06 Apr How Diamonds Salted Inside Batches of Synthetic Diamonds Creates Confusion
By Jean-Pierre Chalain, first published in Facette 24 (February 2018)
The diamond trade today is seriously concerned about synthetic diamonds mixed in with parcels of natural diamonds; however, we also propose here that the opposite situation of natural diamonds mixed in with batches of synthetic diamonds is also something to be concerned about and will in the near future be a (wanted?) source of confusion in the diamond trade.
Already in 2016, readers of the SSEF Facette were alerted of the presence of natural diamonds found in batches of synthetic diamonds (see SSEF Facette 22 «Undisclosed natural diamonds in a parcel of synthetic diamonds»). This phenomenon has not ceased and has also been confirmed to SSEF by other international gemmological institutions.
The first confusion that the presence of natural diamonds mixed into a purchased parcel of synthetic diamonds creates is that the reader of these lines may immediately question the ability of SSEF to make the difference between a synthetic diamond and a natural diamond.
This is a serious concern when dealing with confidence and we know that part of these sceptical readers may still nowadays not understand what the difference is between a synthetic diamond and a diamond simulant. Such scepticism may also be encouraged by the thought, «Salting a batch of synthetic diamonds with natural diamonds is just stupid – and therefore unlikely to really happen – simply because natural diamonds are more expensive than synthetic ones».
Unfortunately, natural diamonds are often mixed in batches of synthetic diamonds and one explanation was already given in the SSEF Facette No. 22, in 2016.
The second confusion that the presence of natural diamonds mixed into a purchased parcel of synthetic diamonds creates for a gemmologist is that by lack of proper equipment or experience or both, a gemmologist might buy a salted parcel of synthetic diamonds and keep it as a reference for containing only synthetic diamonds. This gemmologist would then create a wrong database and therefore will later emit wrong results on reports.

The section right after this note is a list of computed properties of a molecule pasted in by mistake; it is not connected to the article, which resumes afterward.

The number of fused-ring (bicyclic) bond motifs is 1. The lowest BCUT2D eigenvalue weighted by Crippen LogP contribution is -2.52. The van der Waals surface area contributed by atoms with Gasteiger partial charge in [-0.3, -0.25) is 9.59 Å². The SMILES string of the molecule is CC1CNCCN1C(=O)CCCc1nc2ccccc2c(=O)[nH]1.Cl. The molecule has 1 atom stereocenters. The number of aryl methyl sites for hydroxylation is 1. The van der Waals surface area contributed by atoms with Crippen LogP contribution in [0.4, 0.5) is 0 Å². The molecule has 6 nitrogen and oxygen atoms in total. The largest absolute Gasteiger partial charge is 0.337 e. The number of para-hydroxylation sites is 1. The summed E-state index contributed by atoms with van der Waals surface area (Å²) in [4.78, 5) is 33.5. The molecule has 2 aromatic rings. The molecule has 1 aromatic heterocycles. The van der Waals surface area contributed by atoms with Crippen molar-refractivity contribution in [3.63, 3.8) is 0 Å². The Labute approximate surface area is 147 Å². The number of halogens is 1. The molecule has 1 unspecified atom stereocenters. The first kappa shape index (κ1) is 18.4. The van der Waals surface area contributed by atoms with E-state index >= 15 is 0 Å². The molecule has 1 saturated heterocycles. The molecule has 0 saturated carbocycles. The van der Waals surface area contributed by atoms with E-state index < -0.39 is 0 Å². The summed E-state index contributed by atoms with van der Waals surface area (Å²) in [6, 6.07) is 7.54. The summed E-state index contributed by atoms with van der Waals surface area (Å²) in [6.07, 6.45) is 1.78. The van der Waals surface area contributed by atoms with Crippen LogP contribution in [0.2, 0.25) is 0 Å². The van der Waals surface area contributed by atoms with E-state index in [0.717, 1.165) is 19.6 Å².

The third confusion that the presence of natural diamonds mixed into a purchased parcel of synthetic diamonds creates is for a jewellery manufacturer or a diamond manufacturer that does not identify the presence of natural diamonds inside the salted parcel prior to presenting such a so-called synthetic diamond parcel to an external or an internal gemmologist for a blind test. The results concluded by the gemmologist, whether right or wrong would anyhow be different from that expected by the manufacturer, resulting in a possible unjustified loss of confidence of the manufacturer towards the gemmologist.
The fourth confusion that the presence of natural diamonds mixed into a purchased parcel of synthetic diamonds creates is finally for a gemmologist or manufacturer who would decide to test a diamond screening machine for its ability to differentiate natural and synthetic diamonds. We know that well over a dozen machines are now available in the trade, some of which are already known to be unreliable in differentiating natural from synthetic diamonds. Hence, the need of testing these machines… but what if the parcel is not made of the stones it should contain? The test will be false and it will probably give rise to an endless discussion between the potential client and the manufacturer of the screening machine.